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Recovering Data from Old DOS Floppy Disks
January 31, 2010 10:33 AM   Subscribe

Floppy disk recovery service: I recently came across a cache of some very old 3.5" floppy disks of mine. Windows XP can't read these DOS disks. I would like to ship these off to a professional service which will safely export the data (onto a CD, say) and send it all back to me. Can you recommend a company which provides this sort of service? Thanks.
posted by Conrad Cornelius o'Donald o'Dell to Computers & Internet (12 answers total) 3 users marked this as a favorite
 
If XP can't read them, they're probably dead.
posted by Chocolate Pickle at 10:57 AM on January 31, 2010


Chocolate Pickle, you are incorrect.
This problem occurs on disks that do not contain a media descriptor byte in the BIOS parameter block (BPB) of the boot sector. Some older preformatted floppy disks do not contain a media descriptor byte. Older product disks may also not have the media descriptor byte.

The media descriptor indicates the type of medium currently in a drive. With MS-DOS and Windows 95, you do not have to set the media descriptor byte. Therefore this problem does not occur with these older operating systems.
The "solution" listed on that Microsoft page, however, is to reformat my disks - obviously not what I'm looking to do. I tried one software recovery package, but it did not work, and I do not want to risk ruining any disks, which is why I'd like to find a professional service.
posted by Conrad Cornelius o'Donald o'Dell at 11:06 AM on January 31, 2010


Can you install a DOS virtual machine (e.g. DOSBOX) and access the data that way?
posted by misterbrandt at 11:18 AM on January 31, 2010 [1 favorite]


I just went through some pretty old (1990-1998) floppies.

Expanding on the above Pickle's answer:
XP can read the floppy's FAT file system. If the disks are not readable, they may not be FAT (did Apple use another floppy format? I dunno). But most likely it is just media decay.

My disks were all in a comfortable indoor environment.

Most of the 10-year-olds were readable.

Most of the very old ones were not, and I gave up on it all when some old disk sent the floppy drive into permanent non-working mode (probably brown gunk from a disk rubbed off on the read head).
You could try sorting the disks in age order, and see which can be read.

There seems to be a lot of software for floppy recovery, which you might try.
I googled 'floppy disk recovery'

And there are lots of data recovery companies, but these would no doubt be expensive (3 figure?)
posted by hexatron at 11:19 AM on January 31, 2010


You can boot a Freedos CD and use it to read your floppy disks. Just hire a computer person off a bulletin board to do it for you if you don't want to do it yourself.
posted by gum at 11:25 AM on January 31, 2010


Thanks for the various suggestions. As I indicated, I tried some software myself and had no luck. I am pretty computer proficient, but I am concerned that the "recovery" software I used may have already ruined a couple of disks. (I gave up after that, lest I ruin any more.) Therefore, I am looking for a professional recovery service, not a DIY solution. Thanks.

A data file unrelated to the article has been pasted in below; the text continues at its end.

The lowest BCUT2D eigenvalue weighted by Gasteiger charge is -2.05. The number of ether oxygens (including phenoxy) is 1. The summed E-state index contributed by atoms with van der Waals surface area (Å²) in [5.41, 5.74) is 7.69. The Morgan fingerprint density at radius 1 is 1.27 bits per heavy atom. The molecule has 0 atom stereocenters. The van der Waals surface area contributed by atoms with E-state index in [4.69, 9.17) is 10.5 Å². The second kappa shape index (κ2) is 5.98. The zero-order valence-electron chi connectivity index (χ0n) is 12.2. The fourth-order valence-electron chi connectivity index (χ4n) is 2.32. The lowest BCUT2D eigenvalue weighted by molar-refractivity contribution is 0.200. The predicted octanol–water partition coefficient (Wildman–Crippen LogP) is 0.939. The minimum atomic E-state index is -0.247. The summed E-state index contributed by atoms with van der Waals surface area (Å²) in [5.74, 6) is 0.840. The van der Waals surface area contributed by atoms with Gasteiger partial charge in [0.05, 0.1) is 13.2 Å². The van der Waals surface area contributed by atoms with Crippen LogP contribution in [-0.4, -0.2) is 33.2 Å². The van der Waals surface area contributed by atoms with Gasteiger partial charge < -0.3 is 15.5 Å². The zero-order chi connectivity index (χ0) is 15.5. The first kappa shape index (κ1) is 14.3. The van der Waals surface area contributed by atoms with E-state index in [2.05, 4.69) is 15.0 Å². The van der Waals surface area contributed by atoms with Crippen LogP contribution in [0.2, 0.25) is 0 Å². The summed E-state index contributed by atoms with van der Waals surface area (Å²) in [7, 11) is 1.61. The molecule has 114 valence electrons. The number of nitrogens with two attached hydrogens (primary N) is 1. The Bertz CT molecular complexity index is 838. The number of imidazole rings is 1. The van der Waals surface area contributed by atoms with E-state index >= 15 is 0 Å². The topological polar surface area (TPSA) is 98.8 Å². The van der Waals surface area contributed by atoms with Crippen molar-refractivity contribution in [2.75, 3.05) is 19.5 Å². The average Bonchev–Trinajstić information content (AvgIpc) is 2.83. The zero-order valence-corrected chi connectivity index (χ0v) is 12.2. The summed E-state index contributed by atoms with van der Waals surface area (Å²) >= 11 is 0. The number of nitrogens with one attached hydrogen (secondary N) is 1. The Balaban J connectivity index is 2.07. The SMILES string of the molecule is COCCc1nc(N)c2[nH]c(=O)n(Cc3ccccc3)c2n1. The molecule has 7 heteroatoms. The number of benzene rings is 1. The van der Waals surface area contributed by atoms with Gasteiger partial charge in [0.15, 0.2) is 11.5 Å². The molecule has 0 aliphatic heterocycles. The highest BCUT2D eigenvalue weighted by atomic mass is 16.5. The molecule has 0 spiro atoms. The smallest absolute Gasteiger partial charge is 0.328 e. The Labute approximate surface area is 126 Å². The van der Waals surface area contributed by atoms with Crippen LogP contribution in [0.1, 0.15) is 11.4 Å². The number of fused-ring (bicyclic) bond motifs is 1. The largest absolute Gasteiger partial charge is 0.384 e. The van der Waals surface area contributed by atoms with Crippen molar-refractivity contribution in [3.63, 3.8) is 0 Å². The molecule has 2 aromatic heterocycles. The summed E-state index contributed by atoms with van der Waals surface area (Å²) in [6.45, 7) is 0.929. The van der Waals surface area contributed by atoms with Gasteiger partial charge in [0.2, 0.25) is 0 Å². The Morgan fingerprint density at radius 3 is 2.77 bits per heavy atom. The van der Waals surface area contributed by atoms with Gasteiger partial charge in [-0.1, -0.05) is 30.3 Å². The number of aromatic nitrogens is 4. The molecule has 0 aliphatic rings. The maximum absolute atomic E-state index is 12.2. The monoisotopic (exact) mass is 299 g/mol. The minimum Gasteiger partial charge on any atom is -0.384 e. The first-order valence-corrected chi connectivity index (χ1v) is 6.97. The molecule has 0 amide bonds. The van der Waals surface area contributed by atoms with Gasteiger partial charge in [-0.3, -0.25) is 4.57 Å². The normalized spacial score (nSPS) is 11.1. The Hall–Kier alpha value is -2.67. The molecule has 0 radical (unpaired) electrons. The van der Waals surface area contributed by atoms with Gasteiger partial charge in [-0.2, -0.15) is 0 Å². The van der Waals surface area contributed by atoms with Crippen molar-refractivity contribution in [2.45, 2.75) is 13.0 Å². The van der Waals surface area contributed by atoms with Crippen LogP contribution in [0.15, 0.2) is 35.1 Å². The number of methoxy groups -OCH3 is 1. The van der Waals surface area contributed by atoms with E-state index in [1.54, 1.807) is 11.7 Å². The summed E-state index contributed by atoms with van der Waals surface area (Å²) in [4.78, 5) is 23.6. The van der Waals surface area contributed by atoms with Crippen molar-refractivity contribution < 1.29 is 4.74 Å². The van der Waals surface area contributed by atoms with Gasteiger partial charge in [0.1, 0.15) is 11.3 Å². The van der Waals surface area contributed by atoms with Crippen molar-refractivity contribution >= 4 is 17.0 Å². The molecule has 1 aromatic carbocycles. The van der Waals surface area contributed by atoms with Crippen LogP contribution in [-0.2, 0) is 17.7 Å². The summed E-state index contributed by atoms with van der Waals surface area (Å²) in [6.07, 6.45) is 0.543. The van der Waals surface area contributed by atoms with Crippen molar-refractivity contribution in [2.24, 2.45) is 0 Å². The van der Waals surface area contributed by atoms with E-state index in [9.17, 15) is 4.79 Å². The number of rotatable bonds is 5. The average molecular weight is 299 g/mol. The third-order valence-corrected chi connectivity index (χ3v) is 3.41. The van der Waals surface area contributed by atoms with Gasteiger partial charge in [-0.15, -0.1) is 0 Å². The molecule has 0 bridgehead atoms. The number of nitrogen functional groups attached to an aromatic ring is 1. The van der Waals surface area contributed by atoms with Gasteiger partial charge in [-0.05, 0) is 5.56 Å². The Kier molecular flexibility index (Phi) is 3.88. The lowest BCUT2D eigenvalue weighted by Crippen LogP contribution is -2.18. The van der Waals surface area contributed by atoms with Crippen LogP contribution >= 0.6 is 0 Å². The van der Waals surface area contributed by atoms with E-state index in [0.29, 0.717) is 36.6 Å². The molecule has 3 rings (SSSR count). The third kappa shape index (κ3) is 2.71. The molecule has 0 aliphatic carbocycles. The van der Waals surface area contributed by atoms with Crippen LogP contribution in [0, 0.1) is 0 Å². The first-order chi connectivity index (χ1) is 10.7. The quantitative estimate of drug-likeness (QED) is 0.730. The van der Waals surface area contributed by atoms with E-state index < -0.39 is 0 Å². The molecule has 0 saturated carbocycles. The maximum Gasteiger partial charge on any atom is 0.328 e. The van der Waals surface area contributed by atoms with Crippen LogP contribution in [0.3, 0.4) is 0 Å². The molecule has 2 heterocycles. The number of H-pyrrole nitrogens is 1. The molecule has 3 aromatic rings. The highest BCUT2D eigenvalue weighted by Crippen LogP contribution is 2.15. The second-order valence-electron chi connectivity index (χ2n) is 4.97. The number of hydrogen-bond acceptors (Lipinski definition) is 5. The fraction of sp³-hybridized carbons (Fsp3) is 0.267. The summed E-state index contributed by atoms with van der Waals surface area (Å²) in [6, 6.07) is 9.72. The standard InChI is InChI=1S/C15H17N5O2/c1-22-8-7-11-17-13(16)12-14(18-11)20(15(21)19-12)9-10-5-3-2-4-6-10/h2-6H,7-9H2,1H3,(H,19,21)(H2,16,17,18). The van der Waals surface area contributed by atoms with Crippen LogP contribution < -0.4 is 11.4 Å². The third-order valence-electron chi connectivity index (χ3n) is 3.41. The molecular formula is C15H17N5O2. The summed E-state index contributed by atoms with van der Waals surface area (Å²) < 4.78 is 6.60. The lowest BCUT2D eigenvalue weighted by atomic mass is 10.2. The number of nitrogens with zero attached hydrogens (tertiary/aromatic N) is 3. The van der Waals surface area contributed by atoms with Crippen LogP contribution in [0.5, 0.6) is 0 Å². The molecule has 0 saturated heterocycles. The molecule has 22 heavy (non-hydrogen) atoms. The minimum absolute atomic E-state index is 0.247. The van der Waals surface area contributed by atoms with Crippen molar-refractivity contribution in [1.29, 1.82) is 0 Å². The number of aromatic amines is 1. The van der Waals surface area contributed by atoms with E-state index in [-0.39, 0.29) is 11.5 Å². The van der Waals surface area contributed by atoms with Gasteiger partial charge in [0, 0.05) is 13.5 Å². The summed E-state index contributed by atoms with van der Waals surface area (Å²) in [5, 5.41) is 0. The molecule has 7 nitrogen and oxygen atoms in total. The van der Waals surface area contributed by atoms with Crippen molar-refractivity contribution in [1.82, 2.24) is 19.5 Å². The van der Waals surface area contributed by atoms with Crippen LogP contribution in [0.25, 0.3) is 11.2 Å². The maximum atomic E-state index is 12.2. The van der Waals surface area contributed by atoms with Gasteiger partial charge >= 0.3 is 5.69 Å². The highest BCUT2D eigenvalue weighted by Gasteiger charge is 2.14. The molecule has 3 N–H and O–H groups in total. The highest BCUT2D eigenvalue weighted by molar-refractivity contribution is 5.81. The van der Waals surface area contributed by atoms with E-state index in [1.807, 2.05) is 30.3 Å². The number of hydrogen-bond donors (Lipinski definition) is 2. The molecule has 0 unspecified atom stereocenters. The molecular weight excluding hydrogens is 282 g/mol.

posted by Conrad Cornelius o'Donald o'Dell at 11:33 AM on January 31, 2010


I recently used floppydisk.com to transfer some old files I had on 5.25" floppys to CDs. They charged me very little and got them back to me within a week. Pretty cool actually, because now I can see some REALLY old files that my Dad created back when he started his business!
posted by BadgerKyle at 11:45 AM on January 31, 2010


At the high end the magic phrsse is probably "data forensics." I'm sure there's a place in NY; around here the place to go would be Tech Fusion.
posted by range at 11:48 AM on January 31, 2010


DriveSavers is the big name, and they will recover data off of floppies. no idea on price, though, sorry - only ever referred people to them for hard drive data recovery, and the cost for that varies quite a bit, though I'd imagine floppies would be relatively inexpensive. even if XP/Linux/bare DOS can't read them (which, despite your technet article, really probably does mean they've decayed), they might still be able to recover something off of them.
posted by mrg at 11:54 AM on January 31, 2010


Try another machine. Sometimes it will work, and I don't think an attempted read will harm a disk.
posted by theora55 at 12:24 PM on January 31, 2010


If the disks are decayed and you have access to a SuperDisk I've found them much better at reading marginal disks than standard drives.
posted by Mitheral at 12:53 PM on January 31, 2010


Well, if you want to save a few bucks you can use the Diskprobe tool which is in the Windows XP Support Tools which you can download if it isn't on your install disk.

Then you just edit the media descriptor byte as described in your link. It's might be worth a try on at least one of your disks. It shouldn't take more than a few minutes.
posted by JackFlash at 4:00 PM on January 31, 2010


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